The Nation editorial urging Congress to support President Obama's health-care reform legislation recognized that the measure was flawed. But it argued that there were practical and political reasons for supporting it.
The core point was that passing the bill needed to be seen as part of a process, not as a finished product.
As such, the editorial closed with the lines:
For all these reasons, we support passage of the bill, even as we urge the progressive community to begin the struggle immediately to correct its many flaws and improve its protections. Some of this can be done quickly, via the reconciliation process. Some of it can and should be done with new legislation, such as robust public option bills by Senator Sherrod Brown and Representative Alan Grayson and proposals to expand Medicare and eliminate the health insurance industry's anti-trust exemption.
If this crucial second step is taken quickly and boldly, progressives will have an agenda and an argument for maintaining the pressure through this year's election cycle and in the years to come--when the crucial details of the reform will be implemented. Are we prepared to carry on a knock-down, drag-out fight with the insurance and pharmaceutical industries? The opposition is formidable, but there is a base for mobilization in both houses of Congress. Ultimately, our message must be that genuine reform begins, and only begins, with passage of the current legislation. It ends with achievement of the goal that should be our new battle cry: Medicare for All.
On Sunday, that the House passed the legislation.
On Tuesday, it was signed by the president Tuesday at a celebratory White House ceremony, where Obama declared that: "We have now just enshrined the core principle that everybody should have some basic security when it comes to their health."
Now it is time to begin building a "Medicare for All" framework around that core principle
And, as we suggested in the editorial, there are immediate steps that can be taken.
First, however, let's be clear: This reform, while meaningful, is insufficient and must itself be reformed -- or, at the very least, dramatically expanded and improved.
Here's what the leaders of Physicians for a National Health Care Program say about it:
As much as we would like to join the celebration of the House's passage of the health bill last night, in good conscience we cannot. We take no comfort in seeing aspirin dispensed for the treatment of cancer.
Instead of eliminating the root of the problem - the profit-driven, private health insurance industry - this costly new legislation will enrich and further entrench these firms. The bill would require millions of Americans to buy private insurers' defective products, and turn over to them vast amounts of public money.
The hype surrounding the new health bill is belied by the facts:
* About 23 million people will remain uninsured nine years out. That figure translates into an estimated 23,000 unnecessary deaths annually and an incalculable toll of suffering.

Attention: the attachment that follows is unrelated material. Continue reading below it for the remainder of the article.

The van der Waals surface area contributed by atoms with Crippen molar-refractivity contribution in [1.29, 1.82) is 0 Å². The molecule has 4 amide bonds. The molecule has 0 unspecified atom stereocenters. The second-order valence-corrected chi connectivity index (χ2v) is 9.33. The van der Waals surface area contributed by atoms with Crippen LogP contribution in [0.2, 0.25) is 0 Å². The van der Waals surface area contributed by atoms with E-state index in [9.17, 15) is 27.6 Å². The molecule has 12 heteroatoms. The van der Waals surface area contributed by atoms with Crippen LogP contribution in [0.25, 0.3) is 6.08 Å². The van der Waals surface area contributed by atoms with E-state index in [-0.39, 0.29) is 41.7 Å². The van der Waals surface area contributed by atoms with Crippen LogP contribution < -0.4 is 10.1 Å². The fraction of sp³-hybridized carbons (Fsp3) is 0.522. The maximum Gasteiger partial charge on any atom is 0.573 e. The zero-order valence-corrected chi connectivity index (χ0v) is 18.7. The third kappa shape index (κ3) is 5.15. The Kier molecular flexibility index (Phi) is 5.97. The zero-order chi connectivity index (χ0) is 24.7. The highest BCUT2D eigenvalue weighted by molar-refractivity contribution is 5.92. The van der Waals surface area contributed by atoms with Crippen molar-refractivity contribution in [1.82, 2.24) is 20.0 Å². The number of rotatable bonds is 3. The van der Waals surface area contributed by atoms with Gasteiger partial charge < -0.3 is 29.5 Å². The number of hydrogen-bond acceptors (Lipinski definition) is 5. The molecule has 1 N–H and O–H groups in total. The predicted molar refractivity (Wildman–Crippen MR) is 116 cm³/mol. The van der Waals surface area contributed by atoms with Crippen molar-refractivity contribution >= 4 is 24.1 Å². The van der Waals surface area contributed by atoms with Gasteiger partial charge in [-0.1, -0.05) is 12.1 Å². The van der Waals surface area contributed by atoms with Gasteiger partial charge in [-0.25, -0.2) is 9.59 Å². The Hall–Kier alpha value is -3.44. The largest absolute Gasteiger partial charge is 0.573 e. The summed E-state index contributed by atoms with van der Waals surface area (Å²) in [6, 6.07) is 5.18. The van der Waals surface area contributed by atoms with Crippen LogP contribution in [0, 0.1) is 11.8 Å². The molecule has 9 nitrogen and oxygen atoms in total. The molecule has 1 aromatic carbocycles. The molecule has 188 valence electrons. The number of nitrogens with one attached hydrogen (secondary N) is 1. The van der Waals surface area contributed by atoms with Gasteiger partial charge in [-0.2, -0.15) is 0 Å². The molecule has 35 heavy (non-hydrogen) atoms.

* Millions of middle-income people will be pressured to buy commercial health insurance policies costing up to 9.5 percent of their income but covering an average of only 70 percent of their medical expenses, potentially leaving them vulnerable to financial ruin if they become seriously ill. Many will find such policies too expensive to afford or, if they do buy them, too expensive to use because of the high co-pays and deductibles.
* Insurance firms will be handed at least $447 billion in taxpayer money to subsidize the purchase of their shoddy products. This money will enhance their financial and political power, and with it their ability to block future reform.
* The bill will drain about $40 billion from Medicare payments to safety-net hospitals, threatening the care of the tens of millions who will remain uninsured.
* People with employer-based coverage will be locked into their plan's limited network of providers, face ever-rising costs and erosion of their health benefits. Many, even most, will eventually face steep taxes on their benefits as the cost of insurance grows.
* Health care costs will continue to skyrocket, as the experience with the Massachusetts plan (after which this bill is patterned) amply demonstrates.
* The much-vaunted insurance regulations - e.g. ending denials on the basis of pre-existing conditions - are riddled with loopholes, thanks to the central role that insurers played in crafting the legislation. Older people can be charged up to three times more than their younger counterparts, and large companies with a predominantly female workforce can be charged higher gender-based rates at least until 2017.
* Women's reproductive rights will be further eroded, thanks to the burdensome segregation of insurance funds for abortion and for all other medical services.
It didn't have to be like this. Whatever salutary measures are contained in this bill, e.g. additional funding for community health centers, could have been enacted on a stand-alone basis.